On 23 November 2011, the Supreme Court heard an appeal in the case of Sugar v BBC [2010] EWCA Civ 715, a long-standing and well-publicised dispute stemming from a freedom of information request made of the BBC in January 2005. Having been heard by the Information Commissioner, the Information Tribunal and the High Court, the claimant’s appeal against the decision of the Court of Appeal (given by Master of the Rolls Lord Neuberger) has now come before the Supreme Court.

The appeal was heard and shall be considered by a five justice panel of Lords Phillips, Walker, Brown, Mance and Wilson.

The facts

In 2004, the BBC produced a report into BBC news coverage of the Middle East, and in particular coverage of the ongoing dispute between Israel and Palestine. The report, written by former BBC news editor Malcolm Balen and referred to as the “Balen Report”, had been commissioned in response to a high volume of complaints raised by various public interest bodies into the manner in which the BBC was reporting on Middle East affairs. Balen was instructed to examine the pattern of these complaints and establish whether such concerns were justified and, if so, the steps that should be taken to improve the impartiality of BBC news reporting.

In 2005, the claimant (Stephen Sugar, a London solicitor who is now deceased) made a request for the BBC to disclose the Balen Report under the Freedom of Information Act 2000. The BBC declined to comply with this request, citing an exception within the Act that they claimed excluded the Balen Report from the scope of the BBC’s freedom of information obligations. The claimant subsequently referred the matter to the Information Commissioner under the prescribed procedure as set out within the Act.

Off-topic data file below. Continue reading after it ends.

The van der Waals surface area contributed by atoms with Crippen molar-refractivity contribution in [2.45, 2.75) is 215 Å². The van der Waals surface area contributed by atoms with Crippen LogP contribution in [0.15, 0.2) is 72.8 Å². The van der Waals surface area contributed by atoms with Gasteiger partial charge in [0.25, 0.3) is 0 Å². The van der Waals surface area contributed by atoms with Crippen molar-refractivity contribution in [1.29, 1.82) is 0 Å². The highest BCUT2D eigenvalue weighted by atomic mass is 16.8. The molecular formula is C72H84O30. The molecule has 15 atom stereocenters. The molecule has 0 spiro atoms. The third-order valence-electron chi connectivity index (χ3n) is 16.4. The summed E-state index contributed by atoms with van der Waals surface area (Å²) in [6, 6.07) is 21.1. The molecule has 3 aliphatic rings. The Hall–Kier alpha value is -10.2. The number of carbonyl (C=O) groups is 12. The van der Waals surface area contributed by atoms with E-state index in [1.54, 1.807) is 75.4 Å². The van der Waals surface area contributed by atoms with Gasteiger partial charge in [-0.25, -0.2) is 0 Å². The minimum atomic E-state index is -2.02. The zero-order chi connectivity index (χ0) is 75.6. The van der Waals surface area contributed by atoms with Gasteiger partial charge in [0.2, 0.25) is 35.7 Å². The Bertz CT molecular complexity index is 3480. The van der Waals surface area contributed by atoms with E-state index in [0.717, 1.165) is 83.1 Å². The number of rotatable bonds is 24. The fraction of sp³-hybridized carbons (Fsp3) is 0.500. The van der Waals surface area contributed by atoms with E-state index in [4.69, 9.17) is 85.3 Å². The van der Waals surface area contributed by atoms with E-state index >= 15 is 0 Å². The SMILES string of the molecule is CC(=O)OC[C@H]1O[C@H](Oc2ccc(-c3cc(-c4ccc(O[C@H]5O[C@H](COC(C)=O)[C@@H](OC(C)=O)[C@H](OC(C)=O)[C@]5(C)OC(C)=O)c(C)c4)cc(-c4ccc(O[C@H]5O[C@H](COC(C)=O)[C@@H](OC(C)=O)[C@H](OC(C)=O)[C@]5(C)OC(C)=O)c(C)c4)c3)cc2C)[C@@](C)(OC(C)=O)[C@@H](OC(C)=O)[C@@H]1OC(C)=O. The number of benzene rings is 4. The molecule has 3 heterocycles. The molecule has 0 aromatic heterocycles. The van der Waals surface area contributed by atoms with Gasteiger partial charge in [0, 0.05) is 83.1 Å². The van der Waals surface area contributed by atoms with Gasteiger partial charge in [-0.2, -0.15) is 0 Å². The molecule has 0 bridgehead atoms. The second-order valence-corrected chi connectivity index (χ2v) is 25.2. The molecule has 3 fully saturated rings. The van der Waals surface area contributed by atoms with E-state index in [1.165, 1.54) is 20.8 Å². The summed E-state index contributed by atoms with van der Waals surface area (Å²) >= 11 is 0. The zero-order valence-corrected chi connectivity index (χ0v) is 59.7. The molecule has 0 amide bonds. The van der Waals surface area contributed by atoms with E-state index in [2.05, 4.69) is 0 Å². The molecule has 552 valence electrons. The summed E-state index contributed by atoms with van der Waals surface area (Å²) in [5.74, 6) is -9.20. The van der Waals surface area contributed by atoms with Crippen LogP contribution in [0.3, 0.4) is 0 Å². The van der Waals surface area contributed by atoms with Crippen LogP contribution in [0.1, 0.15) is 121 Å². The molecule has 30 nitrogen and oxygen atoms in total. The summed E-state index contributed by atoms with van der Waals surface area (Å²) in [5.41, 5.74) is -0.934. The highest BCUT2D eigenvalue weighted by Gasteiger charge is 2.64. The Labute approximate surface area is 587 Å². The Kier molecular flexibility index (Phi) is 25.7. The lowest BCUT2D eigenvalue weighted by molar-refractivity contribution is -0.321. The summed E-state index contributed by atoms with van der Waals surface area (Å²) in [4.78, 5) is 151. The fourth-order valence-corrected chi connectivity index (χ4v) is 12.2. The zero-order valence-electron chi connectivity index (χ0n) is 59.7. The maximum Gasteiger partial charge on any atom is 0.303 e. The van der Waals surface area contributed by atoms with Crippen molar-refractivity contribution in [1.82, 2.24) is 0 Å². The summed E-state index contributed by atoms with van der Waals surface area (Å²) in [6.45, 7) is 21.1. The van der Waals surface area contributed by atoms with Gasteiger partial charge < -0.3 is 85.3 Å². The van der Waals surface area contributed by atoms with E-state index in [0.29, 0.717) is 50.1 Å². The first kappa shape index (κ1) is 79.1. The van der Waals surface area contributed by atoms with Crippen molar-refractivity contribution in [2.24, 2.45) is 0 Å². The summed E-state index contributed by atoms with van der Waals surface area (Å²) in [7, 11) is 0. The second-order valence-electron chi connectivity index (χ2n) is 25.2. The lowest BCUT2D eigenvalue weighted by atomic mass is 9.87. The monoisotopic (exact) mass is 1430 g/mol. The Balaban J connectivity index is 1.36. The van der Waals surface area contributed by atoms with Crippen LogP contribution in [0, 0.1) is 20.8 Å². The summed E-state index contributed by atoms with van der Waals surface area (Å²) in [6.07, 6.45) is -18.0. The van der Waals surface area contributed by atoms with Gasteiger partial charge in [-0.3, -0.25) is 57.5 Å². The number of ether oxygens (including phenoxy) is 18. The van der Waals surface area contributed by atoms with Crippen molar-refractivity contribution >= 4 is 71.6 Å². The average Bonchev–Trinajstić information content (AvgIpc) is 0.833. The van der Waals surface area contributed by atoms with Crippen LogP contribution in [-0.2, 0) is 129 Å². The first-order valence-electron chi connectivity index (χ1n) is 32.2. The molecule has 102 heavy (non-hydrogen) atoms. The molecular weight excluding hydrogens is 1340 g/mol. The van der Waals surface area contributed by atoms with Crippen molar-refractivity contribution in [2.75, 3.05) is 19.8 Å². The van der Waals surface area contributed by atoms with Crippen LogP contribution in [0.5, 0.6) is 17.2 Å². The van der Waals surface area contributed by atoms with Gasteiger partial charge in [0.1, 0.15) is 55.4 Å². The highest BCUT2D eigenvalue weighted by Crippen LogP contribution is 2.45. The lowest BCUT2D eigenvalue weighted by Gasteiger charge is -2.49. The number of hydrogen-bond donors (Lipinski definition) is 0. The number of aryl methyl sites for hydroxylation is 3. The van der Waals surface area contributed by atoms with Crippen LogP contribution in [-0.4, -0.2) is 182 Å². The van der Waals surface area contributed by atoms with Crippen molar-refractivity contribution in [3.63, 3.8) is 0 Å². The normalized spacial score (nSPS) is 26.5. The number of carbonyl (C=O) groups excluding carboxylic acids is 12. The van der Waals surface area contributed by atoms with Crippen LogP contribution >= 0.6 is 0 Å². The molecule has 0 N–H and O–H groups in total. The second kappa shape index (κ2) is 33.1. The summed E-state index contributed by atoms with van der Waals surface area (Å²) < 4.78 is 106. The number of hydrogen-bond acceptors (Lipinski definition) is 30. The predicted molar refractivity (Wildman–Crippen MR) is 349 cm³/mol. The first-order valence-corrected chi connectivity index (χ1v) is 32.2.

The law

The Act purports to give a “general right of access to information held by public authorities” and pursuant to s 1 of the 2000 Act, any public authority subject to a request made under the Act must first confirm whether such information exists, and then communicate that information to the person who has made the request.  Sch 1 of the Act contains a list of public authorities.  It also specifies the limits on the information that falls under the jurisdiction of the Act in respect of a number of these public authorities including the Bank of England and the Competition Commission.

The BBC is listed in Schedule 1 of the Act which provides that the general right of access set out in section 1 shall only apply to the BBC “in respect of information held for purposes other than those of journalism, art or literature”. It was in reliance on this provision that the BBC initially refused the claimant’s application, on the basis that the Balen Report “. . . directly impacts on the BBC’s reporting of crucial world events . . . ” and had thus been produced for the purposes of reviewing the journalistic coverage of Middle East affairs.

The issue before the courts is therefore whether the Balen Report was produced for ‘purposes other than those of journalism’, and consequently whether the BBC was entitled to refuse the claimant’s application.

Procedural history

Following the BBC’s initial rejection of the claimant’s application, the claimant referred the matter to the Information Commissioner. The Commissioner rejected the application and endorsed the initial decision made by the BBC.

The claimant subsequently appealed to the Information Tribunal, who rejected the decision of the Commissioner and found in favour of the claimant. Having set out a three-limb definition of ‘journalism’, the Tribunal concluded that the correct approach when determining whether the information was ‘held for purposes other than those of journalism’, was to assess the dominant purpose for which the information was held.